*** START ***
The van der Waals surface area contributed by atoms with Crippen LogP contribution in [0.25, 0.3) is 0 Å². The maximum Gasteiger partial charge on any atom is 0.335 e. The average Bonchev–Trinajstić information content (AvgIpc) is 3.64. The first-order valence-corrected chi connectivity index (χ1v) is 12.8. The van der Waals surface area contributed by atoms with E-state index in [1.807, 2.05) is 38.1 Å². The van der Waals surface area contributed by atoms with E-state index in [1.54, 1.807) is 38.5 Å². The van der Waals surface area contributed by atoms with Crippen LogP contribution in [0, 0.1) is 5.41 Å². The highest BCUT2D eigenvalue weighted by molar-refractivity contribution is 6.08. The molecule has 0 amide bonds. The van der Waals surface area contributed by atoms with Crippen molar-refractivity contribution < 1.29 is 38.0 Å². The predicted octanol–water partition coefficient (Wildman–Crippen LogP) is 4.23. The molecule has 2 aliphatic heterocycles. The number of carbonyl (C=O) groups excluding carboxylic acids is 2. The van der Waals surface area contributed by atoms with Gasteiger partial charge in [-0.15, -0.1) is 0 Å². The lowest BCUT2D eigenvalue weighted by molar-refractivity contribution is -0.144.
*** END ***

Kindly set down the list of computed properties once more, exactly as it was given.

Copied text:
The van der Waals surface area contributed by atoms with Crippen LogP contribution in [0.25, 0.3) is 0 Å². The maximum Gasteiger partial charge on any atom is 0.335 e. The average Bonchev–Trinajstić information content (AvgIpc) is 3.64. The first-order valence-corrected chi connectivity index (χ1v) is 12.8. The van der Waals surface area contributed by atoms with E-state index in [1.807, 2.05) is 38.1 Å². The van der Waals surface area contributed by atoms with E-state index in [1.54, 1.807) is 38.5 Å². The van der Waals surface area contributed by atoms with Crippen LogP contribution in [0, 0.1) is 5.41 Å². The highest BCUT2D eigenvalue weighted by molar-refractivity contribution is 6.08. The molecule has 0 amide bonds. The van der Waals surface area contributed by atoms with Crippen molar-refractivity contribution < 1.29 is 38.0 Å². The predicted octanol–water partition coefficient (Wildman–Crippen LogP) is 4.23. The molecule has 2 aliphatic heterocycles. The number of carbonyl (C=O) groups excluding carboxylic acids is 2. The van der Waals surface area contributed by atoms with Gasteiger partial charge in [-0.15, -0.1) is 0 Å². The lowest BCUT2D eigenvalue weighted by molar-refractivity contribution is -0.144.